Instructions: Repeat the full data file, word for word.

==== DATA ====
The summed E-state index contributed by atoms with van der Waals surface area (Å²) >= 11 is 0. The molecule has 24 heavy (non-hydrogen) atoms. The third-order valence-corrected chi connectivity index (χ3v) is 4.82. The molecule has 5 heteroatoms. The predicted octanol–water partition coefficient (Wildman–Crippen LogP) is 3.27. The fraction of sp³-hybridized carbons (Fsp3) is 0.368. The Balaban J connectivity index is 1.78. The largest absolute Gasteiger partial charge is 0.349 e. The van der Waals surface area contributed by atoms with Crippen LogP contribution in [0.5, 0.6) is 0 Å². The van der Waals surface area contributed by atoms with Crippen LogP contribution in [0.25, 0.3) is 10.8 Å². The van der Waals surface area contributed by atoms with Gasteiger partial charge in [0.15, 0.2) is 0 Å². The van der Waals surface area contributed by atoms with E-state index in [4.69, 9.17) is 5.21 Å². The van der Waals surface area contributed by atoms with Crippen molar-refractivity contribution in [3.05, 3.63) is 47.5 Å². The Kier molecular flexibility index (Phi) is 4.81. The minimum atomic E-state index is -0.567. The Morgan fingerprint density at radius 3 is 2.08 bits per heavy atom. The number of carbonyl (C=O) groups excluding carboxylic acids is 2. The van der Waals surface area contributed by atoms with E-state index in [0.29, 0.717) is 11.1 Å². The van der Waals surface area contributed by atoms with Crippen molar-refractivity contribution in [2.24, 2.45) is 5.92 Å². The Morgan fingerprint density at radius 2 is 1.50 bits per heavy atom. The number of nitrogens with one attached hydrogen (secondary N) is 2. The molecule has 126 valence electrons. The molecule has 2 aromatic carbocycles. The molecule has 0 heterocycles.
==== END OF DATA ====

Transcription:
The summed E-state index contributed by atoms with van der Waals surface area (Å²) >= 11 is 0. The molecule has 24 heavy (non-hydrogen) atoms. The third-order valence-corrected chi connectivity index (χ3v) is 4.82. The molecule has 5 heteroatoms. The predicted octanol–water partition coefficient (Wildman–Crippen LogP) is 3.27. The fraction of sp³-hybridized carbons (Fsp3) is 0.368. The Balaban J connectivity index is 1.78. The largest absolute Gasteiger partial charge is 0.349 e. The van der Waals surface area contributed by atoms with Crippen LogP contribution in [0.5, 0.6) is 0 Å². The van der Waals surface area contributed by atoms with Crippen LogP contribution in [0.25, 0.3) is 10.8 Å². The van der Waals surface area contributed by atoms with Gasteiger partial charge in [0.15, 0.2) is 0 Å². The van der Waals surface area contributed by atoms with E-state index in [4.69, 9.17) is 5.21 Å². The van der Waals surface area contributed by atoms with Crippen molar-refractivity contribution in [3.05, 3.63) is 47.5 Å². The Kier molecular flexibility index (Phi) is 4.81. The minimum atomic E-state index is -0.567. The Morgan fingerprint density at radius 3 is 2.08 bits per heavy atom. The number of carbonyl (C=O) groups excluding carboxylic acids is 2. The van der Waals surface area contributed by atoms with E-state index in [0.29, 0.717) is 11.1 Å². The van der Waals surface area contributed by atoms with Crippen molar-refractivity contribution in [2.24, 2.45) is 5.92 Å². The Morgan fingerprint density at radius 2 is 1.50 bits per heavy atom. The number of nitrogens with one attached hydrogen (secondary N) is 2. The molecule has 126 valence electrons. The molecule has 2 aromatic carbocycles. The molecule has 0 heterocycles.